Format

Send to

Choose Destination
See comment in PubMed Commons below
Cancer Res. 2005 Sep 1;65(17):7561-7.

Multiple microalterations detected at high frequency in oral cancer.

Author information

  • 1British Columbia Cancer Research Centre, Vancouver, British Columbia, Canada. cbaldwin@bccrc.ca

Abstract

The development of array comparative genomic hybridization (array CGH) at tiling-path resolution has enabled the detection of gene-sized segmental DNA copy number gains and losses. Here, we present the first application of whole genome tiling-path array CGH to archival clinical specimens for the detailed analysis of oral squamous cell carcinomas (OSCC). We describe the genomes of 20 OSCCs as well as a selection of matched normal DNA in unprecedented detail. Examination of their whole genome profiles enabled the identification of alterations ranging in size from whole-arm, segmental, to gene size alterations. Tiling-path resolution enabled the detection of many more alterations within each tumor than previously reported, many of which include narrow alterations found to be frequent events among the 20 OSCCs. We report the presence of several novel frequent submegabase alterations, such as the 0.58 Mb gain at 5p15.2 containing triple functional domain (TRIO), detected in 45% of cases. We also report the first coamplification of two gene clusters, by fine-mapping the precise base pair boundaries of the high-level amplification at 11q22.2-22.3 containing both matrix metalloproteinase and baculoviral IAP repeat-containing protein 2 (BIRC) gene clusters. These results show the large improvement in detection sensitivity and resolution compared with genome interval marker arrays and the utility of tiling resolution array CGH for the detection of both submegabase and single copy gains and losses in cancer gene discovery.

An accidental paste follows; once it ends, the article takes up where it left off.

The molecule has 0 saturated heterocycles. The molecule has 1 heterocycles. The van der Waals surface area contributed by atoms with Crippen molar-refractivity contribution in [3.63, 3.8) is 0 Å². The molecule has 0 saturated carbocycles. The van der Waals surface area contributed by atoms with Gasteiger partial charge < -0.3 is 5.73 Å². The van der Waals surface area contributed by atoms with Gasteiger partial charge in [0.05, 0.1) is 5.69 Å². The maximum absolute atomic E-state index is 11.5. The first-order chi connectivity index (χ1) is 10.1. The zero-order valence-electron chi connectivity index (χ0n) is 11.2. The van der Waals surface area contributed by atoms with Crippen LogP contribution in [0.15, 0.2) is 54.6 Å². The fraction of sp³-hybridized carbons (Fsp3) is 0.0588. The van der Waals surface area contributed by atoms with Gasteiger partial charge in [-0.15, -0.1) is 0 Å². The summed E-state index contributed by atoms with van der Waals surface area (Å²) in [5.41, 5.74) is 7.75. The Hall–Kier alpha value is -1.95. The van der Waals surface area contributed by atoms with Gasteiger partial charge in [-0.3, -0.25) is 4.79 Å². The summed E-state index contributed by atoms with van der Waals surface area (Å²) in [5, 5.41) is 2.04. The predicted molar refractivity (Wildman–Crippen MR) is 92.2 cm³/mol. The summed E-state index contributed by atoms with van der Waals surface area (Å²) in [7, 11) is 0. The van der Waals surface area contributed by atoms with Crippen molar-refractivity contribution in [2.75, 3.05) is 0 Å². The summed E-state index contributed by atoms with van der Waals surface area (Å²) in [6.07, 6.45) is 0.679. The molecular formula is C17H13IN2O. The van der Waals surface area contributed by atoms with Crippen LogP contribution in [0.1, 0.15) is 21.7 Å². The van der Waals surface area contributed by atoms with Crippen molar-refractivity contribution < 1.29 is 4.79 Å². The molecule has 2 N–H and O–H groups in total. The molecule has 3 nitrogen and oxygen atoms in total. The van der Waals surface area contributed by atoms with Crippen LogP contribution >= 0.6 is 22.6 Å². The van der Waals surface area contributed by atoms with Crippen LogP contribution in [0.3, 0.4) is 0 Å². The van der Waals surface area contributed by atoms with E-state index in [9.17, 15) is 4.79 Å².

[PubMed - indexed for MEDLINE]
Free full text
PubMed Commons home

PubMed Commons

0 comments
How to join PubMed Commons

    Supplemental Content

    Full text links

    Icon for HighWire
    Loading ...
    Write to the Help Desk